It's a Plymouth; even D/C says so
The new Chrysler PT Cruiser will be a smash hit. The kids will love it, and so will the empty-nesters who want something small, utilitarian and cute. If anything, it reminds me of the sedan-deliveries of the late 1930s, 1940s and 1950s.
If there is anything to criticize, it should be badged Plymouth, not Chrysler. Just look at Page 126 of your Feb. 8 issue - the box headed 'How DaimlerChrysler defines its car lines.' That's why it should be a Plymouth; DaimlerChrysler even explains why.
The writer buys and sells discontinued, obsolete and antique auto literature.
Car is a knockout; price will be, too
The PT Cruiser is another knockout from DaimlerChrysler - a retro-rod the whole family can enjoy. As the owner of a Neon and a Voyager, I can appreciate a package the size of a PT Cruiser with the performance and handling of a Neon.
The look may be something like a Chrysler Airflow, but I'm also reminded of the old Volkswagen Beetle with a custom hood that was supposed to turn it into a Rolls-Royce or a 1940 Ford.
Unfortunately, I'll probably never be able to afford a PT Cruiser. Chrysler has been overly optimistic about the prices of concept cars. The Viper was going to be 'affordable,' and the Prowler was going to be in the $15,000 to $17,000 range.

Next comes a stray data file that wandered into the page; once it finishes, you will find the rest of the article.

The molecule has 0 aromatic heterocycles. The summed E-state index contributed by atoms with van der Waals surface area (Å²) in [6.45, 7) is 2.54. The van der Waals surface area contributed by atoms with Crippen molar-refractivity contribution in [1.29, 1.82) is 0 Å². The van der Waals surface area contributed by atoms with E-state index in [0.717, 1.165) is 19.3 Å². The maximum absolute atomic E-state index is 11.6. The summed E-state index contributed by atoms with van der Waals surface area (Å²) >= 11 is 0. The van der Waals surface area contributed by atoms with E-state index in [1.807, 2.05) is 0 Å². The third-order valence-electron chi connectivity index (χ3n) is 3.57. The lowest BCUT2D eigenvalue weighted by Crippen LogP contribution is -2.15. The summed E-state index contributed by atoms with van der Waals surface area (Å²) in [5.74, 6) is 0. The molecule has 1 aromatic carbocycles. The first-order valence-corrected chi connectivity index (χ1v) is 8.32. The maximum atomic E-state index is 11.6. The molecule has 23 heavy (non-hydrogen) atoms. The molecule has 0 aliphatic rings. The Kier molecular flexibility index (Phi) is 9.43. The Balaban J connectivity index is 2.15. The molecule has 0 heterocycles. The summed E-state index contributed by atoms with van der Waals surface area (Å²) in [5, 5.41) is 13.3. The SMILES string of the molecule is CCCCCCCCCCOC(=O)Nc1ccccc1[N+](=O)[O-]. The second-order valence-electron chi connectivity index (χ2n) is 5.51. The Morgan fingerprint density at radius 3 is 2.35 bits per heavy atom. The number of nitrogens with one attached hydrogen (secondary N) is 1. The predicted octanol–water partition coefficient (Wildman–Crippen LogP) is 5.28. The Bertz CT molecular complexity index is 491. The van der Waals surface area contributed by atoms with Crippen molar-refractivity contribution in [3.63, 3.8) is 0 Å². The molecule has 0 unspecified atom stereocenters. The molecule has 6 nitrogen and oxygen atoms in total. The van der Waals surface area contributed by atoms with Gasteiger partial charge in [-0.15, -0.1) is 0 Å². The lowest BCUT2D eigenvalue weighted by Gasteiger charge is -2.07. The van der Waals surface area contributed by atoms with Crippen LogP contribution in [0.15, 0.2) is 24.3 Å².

Robert Eaton claims the PT Cruiser will be significantly under $20,000. I have no idea what the current exchange rate is, but perhaps he was thinking in euros or some other currency.
Also, I don't see a Chrysler 'signature' vehicle going out the door at that price. I realize that the Chrysler name is used on a broad range of vehicles throughout the world, but in the United States, Chrysler is a luxury model. Maybe Eaton meant well under $200,000. Oh, well!
The writer is sales manager for Hunter Manufacturing Co. of Cleveland, a maker of accessories for the heavy-duty aftermarket.
to count 'em
Regarding the continuing story of who won the luxury-segment sales crown for 1998:
From a historical standpoint, calendar-year sales are bogus because they contain both 1998- and 1999-model vehicles.
The only numbers that really count are the number of 1998-model-year Cadillac-brand vehicles produced vs. the number of 1998-model-year Lincoln-brand vehicles produced. Based on that reasoning, who's the real winner - Cadillac or Lincoln?
JEFFREY I. GODSHALL
Member, Society of
Automotive Historians Inc.
Royal Oak, Mich.